Last updated on January 25, 2022

Alrund's Epiphany - Illustration by Kieran Yanner

Alrund’s Epiphany | Illustration by Kieran Yanner

There’s been a clear best deck in Standard since rotation. The combination of Galvanic Iteration and Alrund’s Epiphany backed with a full suite of interaction and fueled by Treasures from Unexpected Windfall presents a complicated and sometimes impossible puzzle for your opponent to solve.

There was never any doubt in my Wandering Mind when selecting decks for the Innistrad Championships that I’d be playing Turns Combo in Standard. I settled on this build expecting the metagame to be mostly mirror matches and mono white with a smattering of mono green aggro.

So what’s this deck all about? Let’s take a look.

The Deck

Hall of Storm Giants (Dungeon Module) - Illustration by Alex Stone

Hall of Storm Giants (Dungeon Module) | Illustration by Alex Stone

The Strategy

1-Drops

Fading Hope

Fading Hope cheaply removes any creature from play. Your plan is to stutter the game until you eventually have enough mana to combo and win. The efficiency of one mana, often with a scry attached, is ideal.

Spikefield Hazard is an excellent answer to the long list of 1-toughness creatures played by the aggressive decks. Doubling as a land makes it an automatic 4-of.

Play with Fire

Play with Fire is here out of respect for aggressive decks. You need cheap answers for cards like Thalia, Guardian of Thraben.

2-Drops

Jwari Disruption is great against green and other control decks because they play enough expensive spells that tapping out to cast something is practically inevitable. It’s serviceable against mono white and being a double-faced land makes it easy to include.

Abrade

Abrade is the most versatile 2-mana removal spell because it kills The Celestus in control mirrors and Esika’s Chariot in green.

Cinderclasm

Cinderclasm is the best card against mono white and can also be good in the green matchup, especially if you copy it with Galvanic Iteration.

Galvanic Iteration

Galvanic Iteration is how the deck combos. Its two main functions are copying Unexpected Windfall and Alrund’s Epiphany. Its defensive function of copying your removal suite or Mascot Exhibition is awesome as well.

Expressive Iteration

Expressive Iteration is so talked about it’s a meme at this point. The card is obviously great, and nothing more really needs to be said about it. It makes everything run smoother.

3-Drops

Divide by Zero

Divide by Zero helps buy you another turn to make another land drop and see more cards to get you closer to combo-ing off for the win. It’s best in the mirror match where you can gain tempo and card advantage by bouncing your opponent’s Unexpected Windfalls or copied spells.

Wandering Mind

Wandering Mind is basically Expressive Iteration on a Wind Drake. It finds whatever combo piece you’re missing or a DFC land and then functions as a clock or a blocker depending on the matchup.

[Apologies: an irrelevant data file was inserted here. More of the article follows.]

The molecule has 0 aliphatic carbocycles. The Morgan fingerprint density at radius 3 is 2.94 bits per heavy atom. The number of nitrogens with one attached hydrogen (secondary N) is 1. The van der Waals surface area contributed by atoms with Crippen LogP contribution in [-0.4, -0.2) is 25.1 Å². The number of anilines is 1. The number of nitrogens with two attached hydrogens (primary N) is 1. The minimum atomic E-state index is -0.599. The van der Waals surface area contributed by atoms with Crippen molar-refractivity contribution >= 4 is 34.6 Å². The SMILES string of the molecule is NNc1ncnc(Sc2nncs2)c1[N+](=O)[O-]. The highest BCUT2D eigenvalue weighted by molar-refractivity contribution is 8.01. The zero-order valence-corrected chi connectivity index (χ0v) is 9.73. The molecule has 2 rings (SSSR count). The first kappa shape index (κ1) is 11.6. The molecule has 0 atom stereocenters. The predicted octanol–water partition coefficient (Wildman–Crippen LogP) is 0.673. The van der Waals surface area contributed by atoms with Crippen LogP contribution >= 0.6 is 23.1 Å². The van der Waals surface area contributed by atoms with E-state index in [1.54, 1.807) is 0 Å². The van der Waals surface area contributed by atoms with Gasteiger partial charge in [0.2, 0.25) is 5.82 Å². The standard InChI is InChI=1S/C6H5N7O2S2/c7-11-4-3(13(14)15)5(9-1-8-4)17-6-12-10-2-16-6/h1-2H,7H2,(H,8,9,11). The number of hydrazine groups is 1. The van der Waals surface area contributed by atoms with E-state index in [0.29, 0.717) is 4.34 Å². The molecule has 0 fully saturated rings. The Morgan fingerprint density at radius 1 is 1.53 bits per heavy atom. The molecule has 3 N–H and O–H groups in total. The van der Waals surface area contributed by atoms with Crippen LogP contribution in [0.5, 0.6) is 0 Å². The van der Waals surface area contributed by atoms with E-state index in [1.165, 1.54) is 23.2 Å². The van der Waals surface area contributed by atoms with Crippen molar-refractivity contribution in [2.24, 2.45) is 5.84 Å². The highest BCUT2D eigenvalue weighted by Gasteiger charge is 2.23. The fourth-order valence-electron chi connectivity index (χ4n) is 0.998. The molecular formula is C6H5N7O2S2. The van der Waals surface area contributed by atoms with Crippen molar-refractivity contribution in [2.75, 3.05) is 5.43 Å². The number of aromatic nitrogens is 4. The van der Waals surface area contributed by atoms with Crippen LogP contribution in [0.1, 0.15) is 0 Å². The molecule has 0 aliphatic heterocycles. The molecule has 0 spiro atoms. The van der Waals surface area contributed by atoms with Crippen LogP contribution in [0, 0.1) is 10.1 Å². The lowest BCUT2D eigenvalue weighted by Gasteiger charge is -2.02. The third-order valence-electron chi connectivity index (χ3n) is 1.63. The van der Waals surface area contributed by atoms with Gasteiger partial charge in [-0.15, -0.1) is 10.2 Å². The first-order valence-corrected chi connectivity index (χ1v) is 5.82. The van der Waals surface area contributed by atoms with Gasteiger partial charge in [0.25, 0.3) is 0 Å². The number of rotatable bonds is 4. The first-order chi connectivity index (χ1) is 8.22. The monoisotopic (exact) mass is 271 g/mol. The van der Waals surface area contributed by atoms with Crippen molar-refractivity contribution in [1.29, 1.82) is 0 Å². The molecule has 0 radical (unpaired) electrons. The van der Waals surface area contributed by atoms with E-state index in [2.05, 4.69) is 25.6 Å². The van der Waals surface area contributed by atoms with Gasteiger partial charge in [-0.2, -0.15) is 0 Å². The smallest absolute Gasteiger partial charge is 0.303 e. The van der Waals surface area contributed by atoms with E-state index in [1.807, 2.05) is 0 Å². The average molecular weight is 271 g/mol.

The Celestus

The Celestus is fantastic because you often want to pass your turn without doing anything that triggers the looting and lifegain. And then your opponent usually casts two spells into your interaction turning it back into day and triggering you to loot again, pass, and repeat!

Demon Bolt

Demon Bolt is nice in open decklists because they can never be sure what you’ve foretold. It kills everything from Lier, Disciple of the Drowned to Adeline, Resplendent Cathar to Hullbreaker Horror when copied.

The Top-End

Unexpected Windfall

Unexpected Windfall is how you ramp up your mana. The deck is at its best when you foretell Alrund’s Epiphany early, play Windfall, and copy it with Galvanic Iteration on your opponent’s end step in order to draw four cards and make four Treasures.

This generally brings you from 6 to 10 mana and provides the card selection to play a land on your turn, cast Galvanic Iteration, flash it back, and then cast Alrund’s Epiphany to take three turns in a row.

Goldspan Dragon

Goldspan Dragon is a mirror breaker. The way games tend to play, there’s a window to tap out for Goldspan and you win the game when you untap if your opponent can’t interact with it.

It curves you into Alrund’s Epiphany in aggro matchups, which often wins you the game without having to copy it. Goldspan also allows you to cast Unexpected Windfall “for free” because it doubles the mana from your Treasures.

Lier, Disciple of the Drowned

Lier, Disciple of the Drowned is the best card against aggro decks. It can salvage almost any game state as long as you have mana and a life.

Alrund's Epiphany

Alrund’s Epiphany is how you win. The plan is to copy it as many times as necessary to produce lethal or gain an insurmountable advantage.

In the mirror, you want to copy it twice by casting two Galvanic Iterations because of the way it will resolve. The original Epiphany will be at the bottom of the stack with two Galvanic Iteration triggers on top of it. The first Iteration resolves, putting a second copy of Epiphany on the stack on top of the other Iteration trigger. So the stack will be original Epiphany, Iteration trigger, copy of Epiphany.

Your opponent’s best chance to interact with the combo is to cast their own Galvanic Iteration with a Divide by Zero to bounce your extra turns to your hand. When you cast Galvanic Iteration twice before going for Epiphany, it disables your opponent’s ability to easily interact because their requirements to do anything effective is minimum three pieces of interaction.